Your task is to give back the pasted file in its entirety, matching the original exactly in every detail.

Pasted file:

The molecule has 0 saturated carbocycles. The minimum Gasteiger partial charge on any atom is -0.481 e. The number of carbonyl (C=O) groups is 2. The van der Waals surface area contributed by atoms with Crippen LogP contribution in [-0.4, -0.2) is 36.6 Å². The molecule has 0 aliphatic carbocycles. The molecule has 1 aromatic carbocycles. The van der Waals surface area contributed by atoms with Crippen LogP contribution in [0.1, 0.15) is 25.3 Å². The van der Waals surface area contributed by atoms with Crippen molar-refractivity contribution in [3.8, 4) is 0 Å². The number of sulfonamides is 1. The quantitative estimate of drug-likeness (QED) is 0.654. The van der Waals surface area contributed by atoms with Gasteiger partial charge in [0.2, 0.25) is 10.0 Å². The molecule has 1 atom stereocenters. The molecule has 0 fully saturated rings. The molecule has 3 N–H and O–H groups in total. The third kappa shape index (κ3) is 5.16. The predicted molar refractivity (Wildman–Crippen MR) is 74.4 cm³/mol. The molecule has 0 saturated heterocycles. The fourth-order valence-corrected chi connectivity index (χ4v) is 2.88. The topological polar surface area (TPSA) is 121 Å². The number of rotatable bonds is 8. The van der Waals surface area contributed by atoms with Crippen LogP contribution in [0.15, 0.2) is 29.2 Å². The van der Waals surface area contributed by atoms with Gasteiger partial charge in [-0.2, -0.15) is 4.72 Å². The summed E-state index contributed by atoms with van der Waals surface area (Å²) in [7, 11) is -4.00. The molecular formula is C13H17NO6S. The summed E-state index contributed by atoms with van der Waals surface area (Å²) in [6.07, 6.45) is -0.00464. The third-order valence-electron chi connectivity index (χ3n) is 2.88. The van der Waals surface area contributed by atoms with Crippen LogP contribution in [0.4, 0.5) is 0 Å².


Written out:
The molecule has 0 saturated carbocycles. The minimum Gasteiger partial charge on any atom is -0.481 e. The number of carbonyl (C=O) groups is 2. The van der Waals surface area contributed by atoms with Crippen LogP contribution in [-0.4, -0.2) is 36.6 Å². The molecule has 0 aliphatic carbocycles. The molecule has 1 aromatic carbocycles. The van der Waals surface area contributed by atoms with Crippen LogP contribution in [0.1, 0.15) is 25.3 Å². The van der Waals surface area contributed by atoms with Crippen molar-refractivity contribution in [3.8, 4) is 0 Å². The number of sulfonamides is 1. The quantitative estimate of drug-likeness (QED) is 0.654. The van der Waals surface area contributed by atoms with Gasteiger partial charge in [0.2, 0.25) is 10.0 Å². The molecule has 1 atom stereocenters. The molecule has 0 fully saturated rings. The molecule has 3 N–H and O–H groups in total. The third kappa shape index (κ3) is 5.16. The predicted molar refractivity (Wildman–Crippen MR) is 74.4 cm³/mol. The molecule has 0 saturated heterocycles. The fourth-order valence-corrected chi connectivity index (χ4v) is 2.88. The topological polar surface area (TPSA) is 121 Å². The number of rotatable bonds is 8. The van der Waals surface area contributed by atoms with Crippen LogP contribution in [0.15, 0.2) is 29.2 Å². The van der Waals surface area contributed by atoms with Gasteiger partial charge in [-0.2, -0.15) is 4.72 Å². The summed E-state index contributed by atoms with van der Waals surface area (Å²) in [7, 11) is -4.00. The molecular formula is C13H17NO6S. The summed E-state index contributed by atoms with van der Waals surface area (Å²) in [6.07, 6.45) is -0.00464. The third-order valence-electron chi connectivity index (χ3n) is 2.88. The van der Waals surface area contributed by atoms with Crippen LogP contribution in [0.4, 0.5) is 0 Å².